The Art of Companion Planting
2009, Dorling Kindersley Limited
Companion planting is a traditional technique used by organic growers to create a better growing environment. Examples of good companion plants are basil, tomatoes, French marigolds, thyme and pansies.
French marigolds are a classic companion plant, as they are attractive to hoverflies, which feast on aphids. They also emit a pungent odor, which helps to repel pests. Scent is an important element of companion planting, and using strong-smelling culinary herbs, such as thyme, can confuse pests as to the location of their prey.
- Size: Containers of any size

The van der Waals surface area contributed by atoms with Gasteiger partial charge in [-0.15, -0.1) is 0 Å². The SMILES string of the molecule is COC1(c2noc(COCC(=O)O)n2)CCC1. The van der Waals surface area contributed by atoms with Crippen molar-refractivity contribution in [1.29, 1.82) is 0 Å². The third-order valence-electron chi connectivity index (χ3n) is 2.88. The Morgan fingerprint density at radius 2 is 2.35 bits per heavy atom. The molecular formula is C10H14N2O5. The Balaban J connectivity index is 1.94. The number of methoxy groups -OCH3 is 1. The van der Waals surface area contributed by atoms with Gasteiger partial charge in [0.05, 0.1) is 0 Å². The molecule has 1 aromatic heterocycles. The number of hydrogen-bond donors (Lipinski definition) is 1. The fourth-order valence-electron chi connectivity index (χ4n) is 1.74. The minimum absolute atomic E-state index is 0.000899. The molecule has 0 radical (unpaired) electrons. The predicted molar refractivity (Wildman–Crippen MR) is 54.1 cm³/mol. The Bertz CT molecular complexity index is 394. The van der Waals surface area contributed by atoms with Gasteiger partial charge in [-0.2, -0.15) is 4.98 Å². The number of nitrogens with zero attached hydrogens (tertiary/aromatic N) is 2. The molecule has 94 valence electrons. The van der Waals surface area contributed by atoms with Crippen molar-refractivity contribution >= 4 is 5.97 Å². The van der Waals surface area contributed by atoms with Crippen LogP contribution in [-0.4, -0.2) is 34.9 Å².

- Suits: A patio
- Soil: Organic multipurpose compost
- Site: Sunny and fairly sheltered
- 1 x basil
- 2 x Tagetes French group
- 1 x cherry tomato such as “Gardener’s Delight”
- 2 x variegated thyme
Planting and Aftercare
Make sure the base of the container has adequate drainage holes and then cover these with broken pots to ensure the holes do not get blocked with compost. Fill the container about two-thirds full, and then plant. Place the tomato toward the back of the container, the medium-sized basil in the center and the two thymes next to the edge, where they will trail, softening the effect. As this is quite a densely planted pot, it needs watering to make sure it doesn’t dry out. It will also need a weekly feed with a high-potassium tomato fertilizer as soon as the first truss of flowers have started to turn into fruits. Tie the tomato onto a stake for support.